Manchester Hydraulic Power

Manchester's Hydraulic Power system was a public hydraulic power network supplying energy across the city of Manchester via a system of high-pressure water pipes from three pumping stations from 1894 until 1972. The system, which provided a cleaner and more compact alternative to steam engines, was used to power workshop machinery, lifts, cranes and a large number of cotton baling presses in warehouses as it was particularly useful for processes that required intermittent power. It was used to wind Manchester Town Hall clock, pump the organ at Manchester Cathedral and raise the safety curtain at Manchester Opera House in Quay Street.[1]

Manchester Hydraulic Power
An original steam-powered hydraulic pump, converted to electrical operation, on display at the Museum of Science and Industry
Water Street pumping station in Manchester
TypeHydraulic power network
LocationManchester, England
Coordinates53.4814°N 2.2534°W / 53.4814; -2.2534
Opened1894 (1894)

Manchester Corporation opened its first pumping station in 1894, following pioneering schemes in Kingston upon Hull and London. The scheme was a success and additional pumping stations to cope with the demand for power were added in 1899 and 1909. Modernisation started in the 1920s, when the original steam pumps were replaced by electric motors at two pumping stations. The greatest volume of water was supplied in the 1920s, although the length of the water mains continued to increase until 1948. Usage started to decrease in the 1930s, and the first pumping station closed in 1939. By the 1960s, there were serious concerns about the state of some of the equipment and corrosion in the high-pressure mains, and in 1968 the corporation announced its intent to switch the system off, which it did at the end of 1972.

The grade II listed pumping station built in Baroque style at Water Street has a new life as part of the People's History Museum, while one of its pump sets has been restored and is displayed at the Museum of Science and Industry, where it is part of a larger display about hydraulic power.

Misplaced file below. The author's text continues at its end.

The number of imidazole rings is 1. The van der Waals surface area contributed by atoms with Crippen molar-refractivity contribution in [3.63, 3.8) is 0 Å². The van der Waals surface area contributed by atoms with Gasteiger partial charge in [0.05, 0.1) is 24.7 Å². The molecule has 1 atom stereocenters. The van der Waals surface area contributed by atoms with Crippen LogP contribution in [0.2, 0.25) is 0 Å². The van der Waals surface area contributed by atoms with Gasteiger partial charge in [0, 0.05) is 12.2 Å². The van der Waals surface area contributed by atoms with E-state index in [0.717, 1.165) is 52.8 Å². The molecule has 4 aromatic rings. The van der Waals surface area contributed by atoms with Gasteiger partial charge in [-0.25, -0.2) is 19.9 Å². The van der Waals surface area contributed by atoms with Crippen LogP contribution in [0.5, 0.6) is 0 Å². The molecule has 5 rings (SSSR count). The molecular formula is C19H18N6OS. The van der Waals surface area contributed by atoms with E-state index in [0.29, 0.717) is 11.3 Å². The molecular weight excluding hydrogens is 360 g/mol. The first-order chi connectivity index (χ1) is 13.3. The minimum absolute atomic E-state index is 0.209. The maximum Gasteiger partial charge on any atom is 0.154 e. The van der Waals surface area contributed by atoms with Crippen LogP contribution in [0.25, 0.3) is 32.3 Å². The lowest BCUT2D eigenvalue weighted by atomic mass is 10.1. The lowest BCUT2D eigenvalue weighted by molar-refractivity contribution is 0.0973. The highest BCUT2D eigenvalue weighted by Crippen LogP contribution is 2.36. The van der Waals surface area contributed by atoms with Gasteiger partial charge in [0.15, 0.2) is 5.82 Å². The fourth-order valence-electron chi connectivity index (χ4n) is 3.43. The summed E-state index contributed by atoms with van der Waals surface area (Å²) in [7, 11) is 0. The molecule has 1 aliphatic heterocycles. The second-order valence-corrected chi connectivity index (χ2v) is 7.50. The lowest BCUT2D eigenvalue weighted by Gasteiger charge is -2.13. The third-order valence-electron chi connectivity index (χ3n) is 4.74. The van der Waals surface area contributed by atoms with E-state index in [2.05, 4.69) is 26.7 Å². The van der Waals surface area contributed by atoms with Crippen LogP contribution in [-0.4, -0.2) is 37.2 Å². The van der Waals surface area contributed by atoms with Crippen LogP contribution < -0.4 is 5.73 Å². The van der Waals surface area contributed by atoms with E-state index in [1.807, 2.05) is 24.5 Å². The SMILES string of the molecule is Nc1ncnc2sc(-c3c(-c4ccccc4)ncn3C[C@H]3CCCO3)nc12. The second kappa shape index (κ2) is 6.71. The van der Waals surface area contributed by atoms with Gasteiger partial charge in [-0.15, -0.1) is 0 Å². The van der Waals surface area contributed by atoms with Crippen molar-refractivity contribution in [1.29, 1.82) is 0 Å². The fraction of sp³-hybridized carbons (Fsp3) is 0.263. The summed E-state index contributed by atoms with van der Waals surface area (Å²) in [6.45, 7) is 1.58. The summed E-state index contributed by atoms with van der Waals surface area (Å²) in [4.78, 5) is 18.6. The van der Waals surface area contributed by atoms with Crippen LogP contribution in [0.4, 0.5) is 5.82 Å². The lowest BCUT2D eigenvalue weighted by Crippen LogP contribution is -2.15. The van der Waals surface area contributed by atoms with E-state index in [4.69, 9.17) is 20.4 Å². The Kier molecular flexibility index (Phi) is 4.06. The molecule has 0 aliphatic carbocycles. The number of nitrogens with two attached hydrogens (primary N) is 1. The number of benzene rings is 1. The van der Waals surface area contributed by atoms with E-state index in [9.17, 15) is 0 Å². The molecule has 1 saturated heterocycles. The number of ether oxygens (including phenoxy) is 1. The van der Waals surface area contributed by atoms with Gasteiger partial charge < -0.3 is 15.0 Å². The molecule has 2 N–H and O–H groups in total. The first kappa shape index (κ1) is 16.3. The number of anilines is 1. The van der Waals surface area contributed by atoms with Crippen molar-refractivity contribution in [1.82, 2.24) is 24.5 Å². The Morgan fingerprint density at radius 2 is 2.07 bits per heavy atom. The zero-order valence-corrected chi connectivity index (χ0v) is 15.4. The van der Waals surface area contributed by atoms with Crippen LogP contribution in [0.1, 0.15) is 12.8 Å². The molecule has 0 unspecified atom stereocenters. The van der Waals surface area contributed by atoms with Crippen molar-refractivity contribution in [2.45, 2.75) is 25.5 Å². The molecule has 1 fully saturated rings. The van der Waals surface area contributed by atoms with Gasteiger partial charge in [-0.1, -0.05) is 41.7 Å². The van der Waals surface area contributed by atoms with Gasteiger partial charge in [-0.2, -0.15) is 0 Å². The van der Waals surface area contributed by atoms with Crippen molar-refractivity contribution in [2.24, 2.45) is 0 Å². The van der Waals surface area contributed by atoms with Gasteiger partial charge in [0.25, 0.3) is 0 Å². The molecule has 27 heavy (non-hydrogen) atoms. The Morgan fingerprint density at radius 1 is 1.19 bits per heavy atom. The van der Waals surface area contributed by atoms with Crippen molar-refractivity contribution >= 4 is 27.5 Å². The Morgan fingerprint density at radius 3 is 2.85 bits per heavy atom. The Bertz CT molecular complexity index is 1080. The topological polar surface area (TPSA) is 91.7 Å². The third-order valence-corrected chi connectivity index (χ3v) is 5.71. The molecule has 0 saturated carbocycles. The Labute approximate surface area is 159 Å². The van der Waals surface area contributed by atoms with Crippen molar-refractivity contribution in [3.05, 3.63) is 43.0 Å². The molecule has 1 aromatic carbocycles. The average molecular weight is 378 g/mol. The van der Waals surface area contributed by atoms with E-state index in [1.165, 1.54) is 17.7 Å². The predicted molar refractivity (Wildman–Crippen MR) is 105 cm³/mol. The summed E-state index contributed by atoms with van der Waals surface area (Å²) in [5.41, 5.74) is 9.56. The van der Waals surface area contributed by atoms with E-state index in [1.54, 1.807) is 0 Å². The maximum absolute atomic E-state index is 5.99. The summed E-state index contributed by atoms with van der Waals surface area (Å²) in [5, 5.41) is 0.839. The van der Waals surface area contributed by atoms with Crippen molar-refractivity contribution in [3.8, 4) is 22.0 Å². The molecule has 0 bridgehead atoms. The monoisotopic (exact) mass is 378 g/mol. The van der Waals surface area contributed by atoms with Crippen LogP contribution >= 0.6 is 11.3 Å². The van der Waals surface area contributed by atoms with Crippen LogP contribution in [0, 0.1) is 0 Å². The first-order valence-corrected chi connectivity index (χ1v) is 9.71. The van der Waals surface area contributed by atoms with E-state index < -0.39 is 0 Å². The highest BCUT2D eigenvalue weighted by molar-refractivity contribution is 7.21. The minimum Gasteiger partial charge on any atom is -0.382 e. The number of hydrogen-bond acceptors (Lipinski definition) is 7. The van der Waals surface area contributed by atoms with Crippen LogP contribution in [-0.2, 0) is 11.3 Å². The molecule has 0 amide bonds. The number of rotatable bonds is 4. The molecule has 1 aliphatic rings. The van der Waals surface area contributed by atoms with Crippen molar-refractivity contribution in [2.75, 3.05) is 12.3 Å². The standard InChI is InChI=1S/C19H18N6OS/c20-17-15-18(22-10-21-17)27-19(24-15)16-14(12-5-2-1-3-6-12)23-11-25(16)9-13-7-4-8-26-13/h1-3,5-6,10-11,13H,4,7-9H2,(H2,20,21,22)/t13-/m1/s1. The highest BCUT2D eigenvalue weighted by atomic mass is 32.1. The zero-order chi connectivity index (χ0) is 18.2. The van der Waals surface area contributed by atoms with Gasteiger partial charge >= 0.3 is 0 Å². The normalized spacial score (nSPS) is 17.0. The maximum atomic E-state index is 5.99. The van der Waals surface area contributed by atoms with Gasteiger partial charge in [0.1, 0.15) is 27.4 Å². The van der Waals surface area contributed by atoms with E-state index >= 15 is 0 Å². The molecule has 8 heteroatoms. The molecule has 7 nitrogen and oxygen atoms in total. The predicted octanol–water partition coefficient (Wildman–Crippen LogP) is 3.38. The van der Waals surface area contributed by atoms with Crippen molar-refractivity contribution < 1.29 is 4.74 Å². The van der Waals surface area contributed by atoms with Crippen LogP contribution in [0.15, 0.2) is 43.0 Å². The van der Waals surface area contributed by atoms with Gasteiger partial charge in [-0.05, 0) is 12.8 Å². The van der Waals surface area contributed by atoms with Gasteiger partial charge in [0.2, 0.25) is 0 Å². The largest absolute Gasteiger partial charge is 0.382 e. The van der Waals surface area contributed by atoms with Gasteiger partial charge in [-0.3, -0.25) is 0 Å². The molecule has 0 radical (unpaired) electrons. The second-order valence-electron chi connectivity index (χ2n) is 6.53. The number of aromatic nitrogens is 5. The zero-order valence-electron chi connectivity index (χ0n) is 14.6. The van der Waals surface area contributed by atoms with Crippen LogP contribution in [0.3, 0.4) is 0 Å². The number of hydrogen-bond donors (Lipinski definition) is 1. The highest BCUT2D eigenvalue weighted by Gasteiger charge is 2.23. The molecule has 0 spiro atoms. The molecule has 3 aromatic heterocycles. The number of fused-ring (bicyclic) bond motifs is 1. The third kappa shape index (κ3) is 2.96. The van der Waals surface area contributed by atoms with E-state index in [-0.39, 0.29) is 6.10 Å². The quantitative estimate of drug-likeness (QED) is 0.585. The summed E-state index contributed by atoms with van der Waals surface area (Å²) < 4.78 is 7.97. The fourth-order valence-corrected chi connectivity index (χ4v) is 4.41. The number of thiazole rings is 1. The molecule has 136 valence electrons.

While Joseph Bramah had registered a patent for the distribution of high-pressure water via a ring main at the London Patent Office on 29 April 1812,[2] and engineer William Armstrong had installed hydraulic systems for single customers from the 1840s,[3] the first installation of a public hydraulic power network became operational in Kingston upon Hull in 1876. Edward B. Ellington was responsible, and created the General Hydraulic Power Company, from which developed the London Hydraulic Power Company.[4] With the technology tested, and Ellington's model of marketing hydraulic power as a public utility having proved successful, Manchester Corporation obtained an act of Parliament authorising it to build a network to distribute hydraulic power to the city in 1891.[5]

The corporation had the advantage over a private company in that it did not have to apply for permission to dig up the streets to install the network of high-pressure water mains. The pumping station was situated on Whitworth Street West, between Oxford Road railway station and the Rochdale Canal. Its working pressure was set at 1,120 pounds per square inch (77 bar), much higher than the 700 pounds per square inch (48 bar) of the London system, because it was expected that much of the power would be used for baling cotton, and the extra pressure was dictated by the design of existing baling equipment.[6] Pressure was supplied by six triple-expansion steam engines, rated at 200 hp (150 kW) each, and was maintained by two hydraulic accumulators, with pistons of 18-inch (460 mm) diameter, a stroke of 23 feet (7.0 m), and loaded with 127 tonnes. The equipment was supplied by Ellington's company.[7] Installation was completed by 1894, and by 1895 there were 12 miles (19 km) of hydraulic pipes under the city streets, providing power for 247 machines.[6]

Demand was high, and a second pumping station commenced operation on 6 July 1899. It was constructed at Pott Street in Ancoats, close to the Rochdale Canal, and had four pumping engines and two accumulators. The number of engines was increased to seven, six of 210 hp (160 kW) and one of 350 hp (260 kW).[8] A third pumping station was soon required and was constructed between Water Street and the River Irwell. It had two accumulators, and six steam engines. Coal for the engines was delivered by boat, and it began operating on 14 October 1909. Although all three pumping stations were situated beside waterways, its water supply was obtained from boreholes. The borehole at Whitworth Street was 613 feet (187 m) deep, and water at all three was raised by compressed air delivery systems, which lasted until 1948, when they were superseded by submersible pumps.[9] By the 1930s, the system had grown to 35 miles (56 km) of pipes working some 2400 machines.[10]